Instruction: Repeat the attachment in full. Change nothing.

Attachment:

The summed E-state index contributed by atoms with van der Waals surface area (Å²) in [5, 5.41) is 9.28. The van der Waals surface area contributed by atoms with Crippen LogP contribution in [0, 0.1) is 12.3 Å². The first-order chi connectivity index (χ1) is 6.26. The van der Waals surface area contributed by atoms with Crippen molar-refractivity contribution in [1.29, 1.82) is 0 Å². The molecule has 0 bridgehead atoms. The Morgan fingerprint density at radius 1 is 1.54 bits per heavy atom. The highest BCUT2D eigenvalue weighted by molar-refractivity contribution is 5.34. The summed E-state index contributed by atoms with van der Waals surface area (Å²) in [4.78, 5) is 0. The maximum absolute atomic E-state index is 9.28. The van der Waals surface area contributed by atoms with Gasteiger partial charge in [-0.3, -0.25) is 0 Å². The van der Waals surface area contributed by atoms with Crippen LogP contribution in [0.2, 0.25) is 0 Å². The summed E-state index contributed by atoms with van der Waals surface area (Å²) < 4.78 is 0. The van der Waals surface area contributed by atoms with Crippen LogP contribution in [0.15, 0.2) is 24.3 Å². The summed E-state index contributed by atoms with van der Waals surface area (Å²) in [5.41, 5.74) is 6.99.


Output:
The summed E-state index contributed by atoms with van der Waals surface area (Å²) in [5, 5.41) is 9.28. The van der Waals surface area contributed by atoms with Crippen LogP contribution in [0, 0.1) is 12.3 Å². The first-order chi connectivity index (χ1) is 6.26. The van der Waals surface area contributed by atoms with Crippen molar-refractivity contribution in [1.29, 1.82) is 0 Å². The molecule has 0 bridgehead atoms. The Morgan fingerprint density at radius 1 is 1.54 bits per heavy atom. The highest BCUT2D eigenvalue weighted by molar-refractivity contribution is 5.34. The summed E-state index contributed by atoms with van der Waals surface area (Å²) in [4.78, 5) is 0. The maximum absolute atomic E-state index is 9.28. The van der Waals surface area contributed by atoms with Gasteiger partial charge in [-0.3, -0.25) is 0 Å². The van der Waals surface area contributed by atoms with Crippen LogP contribution in [0.2, 0.25) is 0 Å². The summed E-state index contributed by atoms with van der Waals surface area (Å²) < 4.78 is 0. The van der Waals surface area contributed by atoms with Crippen LogP contribution in [0.15, 0.2) is 24.3 Å². The summed E-state index contributed by atoms with van der Waals surface area (Å²) in [5.41, 5.74) is 6.99.